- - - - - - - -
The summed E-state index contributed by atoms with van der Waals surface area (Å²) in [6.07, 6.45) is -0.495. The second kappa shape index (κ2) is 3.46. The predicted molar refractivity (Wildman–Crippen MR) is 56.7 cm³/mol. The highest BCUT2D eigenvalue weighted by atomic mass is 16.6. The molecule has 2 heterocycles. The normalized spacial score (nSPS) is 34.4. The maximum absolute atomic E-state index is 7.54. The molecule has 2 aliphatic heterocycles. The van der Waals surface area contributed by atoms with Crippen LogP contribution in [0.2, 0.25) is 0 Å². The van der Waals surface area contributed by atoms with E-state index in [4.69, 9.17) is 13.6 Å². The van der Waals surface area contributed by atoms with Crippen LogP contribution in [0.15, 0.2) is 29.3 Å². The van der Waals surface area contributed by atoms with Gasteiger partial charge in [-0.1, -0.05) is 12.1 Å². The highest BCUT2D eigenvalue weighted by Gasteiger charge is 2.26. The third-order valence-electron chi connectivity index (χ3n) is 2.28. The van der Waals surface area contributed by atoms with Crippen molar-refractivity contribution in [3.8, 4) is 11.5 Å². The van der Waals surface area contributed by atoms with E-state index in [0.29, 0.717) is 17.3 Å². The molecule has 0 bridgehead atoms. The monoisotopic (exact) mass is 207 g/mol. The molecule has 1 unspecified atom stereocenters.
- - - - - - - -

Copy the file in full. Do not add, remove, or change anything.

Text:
The summed E-state index contributed by atoms with van der Waals surface area (Å²) in [6.07, 6.45) is -0.495. The second kappa shape index (κ2) is 3.46. The predicted molar refractivity (Wildman–Crippen MR) is 56.7 cm³/mol. The highest BCUT2D eigenvalue weighted by atomic mass is 16.6. The molecule has 2 heterocycles. The normalized spacial score (nSPS) is 34.4. The maximum absolute atomic E-state index is 7.54. The molecule has 2 aliphatic heterocycles. The van der Waals surface area contributed by atoms with Crippen LogP contribution in [0.2, 0.25) is 0 Å². The van der Waals surface area contributed by atoms with E-state index in [4.69, 9.17) is 13.6 Å². The van der Waals surface area contributed by atoms with Crippen LogP contribution in [0.15, 0.2) is 29.3 Å². The van der Waals surface area contributed by atoms with Gasteiger partial charge in [-0.1, -0.05) is 12.1 Å². The highest BCUT2D eigenvalue weighted by Gasteiger charge is 2.26. The third-order valence-electron chi connectivity index (χ3n) is 2.28. The van der Waals surface area contributed by atoms with Crippen molar-refractivity contribution in [3.8, 4) is 11.5 Å². The van der Waals surface area contributed by atoms with E-state index in [0.29, 0.717) is 17.3 Å². The molecule has 0 bridgehead atoms. The monoisotopic (exact) mass is 207 g/mol. The molecule has 1 unspecified atom stereocenters.